“Do you know how many LGBTIQ+ folks live in Australia? It turns out no one does, and we’re not about to find out in the upcoming census.”
Courtney Act, an Australian drag queen and television personality, made this point on Facebook last week as part of Equality Australia’s push to have LGBTIQ+ people counted in the census.
Once again, the census is failing to accurately collect data on sex, sexual orientation and gender diversity.
The census ticks around every five years to provide a snapshot of who we are and how we are changing. It is not just about collecting statistics about where we live, who we live with, our work, lives, income and health, but it also provides crucial insights to inform the vital services that Australians need.
We cannot effectively support all of Australia if we do not count all of Australia (and it’s not the first time we’ve argued this too).
Currently, we do not understand how many people identify as LGBTIQ+, where they are, or anything about their socioeconomic status, health, relationships and more.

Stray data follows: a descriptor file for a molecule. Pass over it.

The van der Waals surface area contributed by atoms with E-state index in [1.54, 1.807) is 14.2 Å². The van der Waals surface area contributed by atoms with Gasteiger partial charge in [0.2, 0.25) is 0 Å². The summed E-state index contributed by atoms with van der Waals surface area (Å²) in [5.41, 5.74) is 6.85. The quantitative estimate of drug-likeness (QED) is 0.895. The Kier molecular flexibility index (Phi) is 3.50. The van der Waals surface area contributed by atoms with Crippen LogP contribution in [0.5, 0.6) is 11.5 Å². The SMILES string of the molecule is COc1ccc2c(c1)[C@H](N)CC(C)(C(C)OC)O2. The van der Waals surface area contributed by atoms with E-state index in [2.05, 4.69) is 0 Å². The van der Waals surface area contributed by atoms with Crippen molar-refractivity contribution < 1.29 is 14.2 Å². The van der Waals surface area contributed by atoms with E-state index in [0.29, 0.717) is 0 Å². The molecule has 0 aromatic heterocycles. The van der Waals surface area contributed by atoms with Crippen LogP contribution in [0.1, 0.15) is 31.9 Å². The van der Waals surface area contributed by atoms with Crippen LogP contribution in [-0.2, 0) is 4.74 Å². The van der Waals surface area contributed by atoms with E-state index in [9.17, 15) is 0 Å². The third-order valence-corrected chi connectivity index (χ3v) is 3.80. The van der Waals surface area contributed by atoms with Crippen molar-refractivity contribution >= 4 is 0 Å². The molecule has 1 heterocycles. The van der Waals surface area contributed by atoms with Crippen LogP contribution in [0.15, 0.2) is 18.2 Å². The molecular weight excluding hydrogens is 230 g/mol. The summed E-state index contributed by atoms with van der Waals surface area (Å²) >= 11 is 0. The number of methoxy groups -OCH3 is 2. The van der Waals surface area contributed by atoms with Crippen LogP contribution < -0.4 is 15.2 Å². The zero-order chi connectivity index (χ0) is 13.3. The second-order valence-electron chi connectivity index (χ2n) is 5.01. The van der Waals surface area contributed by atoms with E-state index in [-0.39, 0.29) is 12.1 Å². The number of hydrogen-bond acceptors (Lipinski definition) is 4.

It is a matter of serious concern, particularly given LGBTIQ+ folk often face higher suicide and mental health concerns and worrying rates of domestic violence. LGBTIQ+ people also have unique needs when it comes to the provision of services, from health to housing and beyond.
As Amnesty International notes, the census’s lack of appropriate questions capturing LGBTIQ+ communities and experiences “will result in a service gap that constitutes discrimination of the LGBTQIA+ community”.
So, what was supposed to be asked?
In a submission to the Senate in 2019, questions around sexuality and gender identity were proposed for inclusion in the 2021 census. These were developed in consultation with LGBTIQ+ communities, and can generally be seen as best practice.
Then the Australian Bureau of Statistics (ABS) walked away from them. Why?
The decision came after assistant treasurer Michael Sukkar expressed “a preference” about not including the questions in testing, David Kalisch, the former Australian statistician, said in 2019.
This is despite the fact that in qualitative testing of census questions, those on gender and sexuality “performed well” with both target and non-target populations. These draft questions were also recommended by multiple federal departments.